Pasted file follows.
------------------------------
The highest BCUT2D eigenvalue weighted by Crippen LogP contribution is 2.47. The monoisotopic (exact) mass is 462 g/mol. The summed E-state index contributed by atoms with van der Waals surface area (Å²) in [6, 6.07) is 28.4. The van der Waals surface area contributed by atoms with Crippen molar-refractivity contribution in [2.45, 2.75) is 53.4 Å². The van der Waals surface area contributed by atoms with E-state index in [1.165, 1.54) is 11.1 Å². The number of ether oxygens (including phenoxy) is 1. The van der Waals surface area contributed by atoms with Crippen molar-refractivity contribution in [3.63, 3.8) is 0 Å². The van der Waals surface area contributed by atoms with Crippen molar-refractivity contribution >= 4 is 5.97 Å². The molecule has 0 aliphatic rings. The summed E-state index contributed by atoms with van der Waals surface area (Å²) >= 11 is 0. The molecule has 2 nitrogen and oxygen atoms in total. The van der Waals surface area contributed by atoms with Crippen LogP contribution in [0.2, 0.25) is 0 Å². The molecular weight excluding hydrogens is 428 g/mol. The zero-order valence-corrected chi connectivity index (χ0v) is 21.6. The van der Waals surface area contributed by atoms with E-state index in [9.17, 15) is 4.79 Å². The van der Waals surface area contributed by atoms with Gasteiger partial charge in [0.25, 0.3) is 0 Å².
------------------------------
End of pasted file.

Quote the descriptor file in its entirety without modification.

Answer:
The highest BCUT2D eigenvalue weighted by Crippen LogP contribution is 2.47. The monoisotopic (exact) mass is 462 g/mol. The summed E-state index contributed by atoms with van der Waals surface area (Å²) in [6, 6.07) is 28.4. The van der Waals surface area contributed by atoms with Crippen molar-refractivity contribution in [2.45, 2.75) is 53.4 Å². The van der Waals surface area contributed by atoms with E-state index in [1.165, 1.54) is 11.1 Å². The number of ether oxygens (including phenoxy) is 1. The van der Waals surface area contributed by atoms with Crippen molar-refractivity contribution in [3.63, 3.8) is 0 Å². The van der Waals surface area contributed by atoms with Crippen molar-refractivity contribution >= 4 is 5.97 Å². The molecule has 0 aliphatic rings. The summed E-state index contributed by atoms with van der Waals surface area (Å²) >= 11 is 0. The molecule has 2 nitrogen and oxygen atoms in total. The van der Waals surface area contributed by atoms with Crippen LogP contribution in [0.2, 0.25) is 0 Å². The molecular weight excluding hydrogens is 428 g/mol. The zero-order valence-corrected chi connectivity index (χ0v) is 21.6. The van der Waals surface area contributed by atoms with E-state index in [9.17, 15) is 4.79 Å². The van der Waals surface area contributed by atoms with Gasteiger partial charge in [0.25, 0.3) is 0 Å².